The upper G.I. series is for the study of the esophagus, stomach, and small intestine. The patient must be prepared for the procedure. Since fluoroscopy is necessary to ascertain the function of the organs by watching the barium contents move along the G.I. tract, the pro­cedure is done in a dark room. The patient is placed behind the fluoroscopic screen with the examiner in front of the screen. A glass of the barium is held by the patient, and he is told when to take a swallow of it. The examiner watches the course of the barium down the esophagus and into the stomach. Multiple short observations are made so as not to expose the patient to excess x-radiation. From time to time x-ray photographs are made for permanent rec­ord and later study of the patterns so produced. The examiner may press on and gently manipu­late the patient’s abdomen frequently. After the study of the esophagus and initial studies of the stomach are made, an interval of time is allowed for the contents to move farther along the di­gestive tract. Then further observations are made, either by radiographs alone or in com­bination with fluoroscopy. Frequent further studies are made as the barium moves farther down the intestine. Often studies up to 8 hours or longer are made. Fluoroscopy and radio­graphs are both of import in upper and lower G.I. studies.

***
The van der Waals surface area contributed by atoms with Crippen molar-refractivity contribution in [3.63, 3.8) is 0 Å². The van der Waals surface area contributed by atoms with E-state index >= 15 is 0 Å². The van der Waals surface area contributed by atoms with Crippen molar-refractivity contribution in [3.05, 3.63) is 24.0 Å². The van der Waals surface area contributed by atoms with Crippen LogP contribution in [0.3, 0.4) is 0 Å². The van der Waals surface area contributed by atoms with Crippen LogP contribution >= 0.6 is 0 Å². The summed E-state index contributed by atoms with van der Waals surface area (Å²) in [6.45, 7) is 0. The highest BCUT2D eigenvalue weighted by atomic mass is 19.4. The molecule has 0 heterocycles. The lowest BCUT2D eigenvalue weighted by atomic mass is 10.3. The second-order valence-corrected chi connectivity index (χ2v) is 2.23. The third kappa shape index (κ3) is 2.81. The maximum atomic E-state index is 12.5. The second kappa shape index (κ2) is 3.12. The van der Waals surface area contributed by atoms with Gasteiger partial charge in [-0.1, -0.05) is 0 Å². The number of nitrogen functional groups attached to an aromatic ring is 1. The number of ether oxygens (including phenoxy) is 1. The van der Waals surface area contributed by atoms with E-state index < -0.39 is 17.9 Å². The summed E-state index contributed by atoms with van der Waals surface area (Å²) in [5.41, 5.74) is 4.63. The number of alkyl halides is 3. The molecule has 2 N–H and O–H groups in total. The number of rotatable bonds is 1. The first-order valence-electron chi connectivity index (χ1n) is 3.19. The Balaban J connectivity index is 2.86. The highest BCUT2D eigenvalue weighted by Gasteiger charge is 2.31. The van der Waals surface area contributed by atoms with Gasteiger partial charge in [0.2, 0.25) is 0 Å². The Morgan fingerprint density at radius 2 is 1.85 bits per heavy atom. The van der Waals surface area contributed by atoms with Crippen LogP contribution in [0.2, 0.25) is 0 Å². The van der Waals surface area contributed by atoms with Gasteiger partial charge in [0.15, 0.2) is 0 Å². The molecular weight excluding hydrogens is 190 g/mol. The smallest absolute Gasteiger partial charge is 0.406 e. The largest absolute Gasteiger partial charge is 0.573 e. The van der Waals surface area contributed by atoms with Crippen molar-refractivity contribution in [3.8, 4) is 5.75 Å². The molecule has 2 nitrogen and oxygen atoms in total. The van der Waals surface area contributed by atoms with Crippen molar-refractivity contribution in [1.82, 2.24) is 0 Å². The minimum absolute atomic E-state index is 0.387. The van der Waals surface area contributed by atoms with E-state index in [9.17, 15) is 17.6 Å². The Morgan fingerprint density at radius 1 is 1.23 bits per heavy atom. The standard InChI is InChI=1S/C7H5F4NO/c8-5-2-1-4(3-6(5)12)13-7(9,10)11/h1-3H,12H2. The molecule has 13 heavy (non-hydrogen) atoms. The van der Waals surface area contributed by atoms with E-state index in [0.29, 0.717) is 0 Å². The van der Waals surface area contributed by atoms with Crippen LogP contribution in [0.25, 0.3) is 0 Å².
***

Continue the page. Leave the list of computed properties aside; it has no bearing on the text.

Both anatomy and function are ascertained by the G.I. series. The entire system is outlined and any changes in shape, position, caliber, and motility of the esophagus, stomach, and intes­tines may be noted. Ulcers of the digestive sys­tem are often found by this diagnostic method, as well as many other conditions.

If a G.I. series is planned for you, try to real­ize how valuable it may be. Preparation is ex­tremely important to successful results. You will be given simple written instructions about your preparation. These will include an enema, minor dietary restrictions, and probably a cathartic. Follow your instructions specifically.